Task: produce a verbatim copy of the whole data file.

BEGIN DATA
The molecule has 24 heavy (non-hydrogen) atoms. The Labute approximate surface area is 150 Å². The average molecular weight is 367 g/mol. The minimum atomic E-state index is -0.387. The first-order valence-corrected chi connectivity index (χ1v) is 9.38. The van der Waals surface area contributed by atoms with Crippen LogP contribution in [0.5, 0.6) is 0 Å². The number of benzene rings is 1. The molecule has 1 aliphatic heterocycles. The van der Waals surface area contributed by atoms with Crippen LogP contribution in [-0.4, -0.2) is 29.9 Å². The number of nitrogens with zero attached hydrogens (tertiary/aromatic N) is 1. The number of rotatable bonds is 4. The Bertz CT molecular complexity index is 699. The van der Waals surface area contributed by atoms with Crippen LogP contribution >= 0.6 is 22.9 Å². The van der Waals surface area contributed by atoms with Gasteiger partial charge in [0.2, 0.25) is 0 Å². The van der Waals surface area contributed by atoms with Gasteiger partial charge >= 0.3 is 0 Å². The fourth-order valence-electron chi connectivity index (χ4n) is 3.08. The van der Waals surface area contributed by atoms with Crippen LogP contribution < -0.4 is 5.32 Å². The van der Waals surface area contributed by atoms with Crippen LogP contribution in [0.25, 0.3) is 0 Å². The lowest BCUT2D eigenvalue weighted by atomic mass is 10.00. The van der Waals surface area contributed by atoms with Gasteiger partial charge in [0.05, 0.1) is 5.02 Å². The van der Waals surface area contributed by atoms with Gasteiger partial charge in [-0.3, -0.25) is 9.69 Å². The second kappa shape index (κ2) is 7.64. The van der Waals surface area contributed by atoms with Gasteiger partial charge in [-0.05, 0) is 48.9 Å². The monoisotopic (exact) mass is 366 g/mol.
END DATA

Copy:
The molecule has 24 heavy (non-hydrogen) atoms. The Labute approximate surface area is 150 Å². The average molecular weight is 367 g/mol. The minimum atomic E-state index is -0.387. The first-order valence-corrected chi connectivity index (χ1v) is 9.38. The van der Waals surface area contributed by atoms with Crippen LogP contribution in [0.5, 0.6) is 0 Å². The number of benzene rings is 1. The molecule has 1 aliphatic heterocycles. The van der Waals surface area contributed by atoms with Crippen LogP contribution in [-0.4, -0.2) is 29.9 Å². The number of nitrogens with zero attached hydrogens (tertiary/aromatic N) is 1. The number of rotatable bonds is 4. The Bertz CT molecular complexity index is 699. The van der Waals surface area contributed by atoms with Crippen LogP contribution >= 0.6 is 22.9 Å². The van der Waals surface area contributed by atoms with Gasteiger partial charge in [0.2, 0.25) is 0 Å². The van der Waals surface area contributed by atoms with Gasteiger partial charge >= 0.3 is 0 Å². The fourth-order valence-electron chi connectivity index (χ4n) is 3.08. The van der Waals surface area contributed by atoms with Crippen LogP contribution < -0.4 is 5.32 Å². The van der Waals surface area contributed by atoms with Crippen LogP contribution in [0.25, 0.3) is 0 Å². The lowest BCUT2D eigenvalue weighted by atomic mass is 10.00. The van der Waals surface area contributed by atoms with Gasteiger partial charge in [0.05, 0.1) is 5.02 Å². The van der Waals surface area contributed by atoms with Gasteiger partial charge in [-0.3, -0.25) is 9.69 Å². The second kappa shape index (κ2) is 7.64. The van der Waals surface area contributed by atoms with Gasteiger partial charge in [-0.05, 0) is 48.9 Å². The monoisotopic (exact) mass is 366 g/mol.